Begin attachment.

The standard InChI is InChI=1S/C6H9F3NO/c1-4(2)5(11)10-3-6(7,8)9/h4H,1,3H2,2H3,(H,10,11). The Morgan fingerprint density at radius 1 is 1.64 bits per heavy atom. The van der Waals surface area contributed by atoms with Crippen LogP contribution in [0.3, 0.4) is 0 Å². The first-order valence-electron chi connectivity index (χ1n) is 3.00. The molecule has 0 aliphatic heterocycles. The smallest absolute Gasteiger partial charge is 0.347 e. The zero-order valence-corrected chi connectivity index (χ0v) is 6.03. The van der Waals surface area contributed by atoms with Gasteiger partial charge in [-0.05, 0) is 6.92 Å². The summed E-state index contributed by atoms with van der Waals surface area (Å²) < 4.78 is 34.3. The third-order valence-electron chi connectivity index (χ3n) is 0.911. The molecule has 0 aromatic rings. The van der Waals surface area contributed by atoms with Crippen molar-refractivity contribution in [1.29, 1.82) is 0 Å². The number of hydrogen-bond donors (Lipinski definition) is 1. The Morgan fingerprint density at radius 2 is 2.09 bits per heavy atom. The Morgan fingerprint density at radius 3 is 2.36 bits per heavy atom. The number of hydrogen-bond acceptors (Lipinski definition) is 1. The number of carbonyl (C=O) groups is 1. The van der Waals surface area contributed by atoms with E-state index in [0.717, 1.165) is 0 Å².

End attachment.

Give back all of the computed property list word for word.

The standard InChI is InChI=1S/C6H9F3NO/c1-4(2)5(11)10-3-6(7,8)9/h4H,1,3H2,2H3,(H,10,11). The Morgan fingerprint density at radius 1 is 1.64 bits per heavy atom. The van der Waals surface area contributed by atoms with Crippen LogP contribution in [0.3, 0.4) is 0 Å². The first-order valence-electron chi connectivity index (χ1n) is 3.00. The molecule has 0 aliphatic heterocycles. The smallest absolute Gasteiger partial charge is 0.347 e. The zero-order valence-corrected chi connectivity index (χ0v) is 6.03. The van der Waals surface area contributed by atoms with Gasteiger partial charge in [-0.05, 0) is 6.92 Å². The summed E-state index contributed by atoms with van der Waals surface area (Å²) < 4.78 is 34.3. The third-order valence-electron chi connectivity index (χ3n) is 0.911. The molecule has 0 aromatic rings. The van der Waals surface area contributed by atoms with Crippen molar-refractivity contribution in [1.29, 1.82) is 0 Å². The number of hydrogen-bond donors (Lipinski definition) is 1. The Morgan fingerprint density at radius 2 is 2.09 bits per heavy atom. The Morgan fingerprint density at radius 3 is 2.36 bits per heavy atom. The number of hydrogen-bond acceptors (Lipinski definition) is 1. The number of carbonyl (C=O) groups is 1. The van der Waals surface area contributed by atoms with E-state index in [0.717, 1.165) is 0 Å².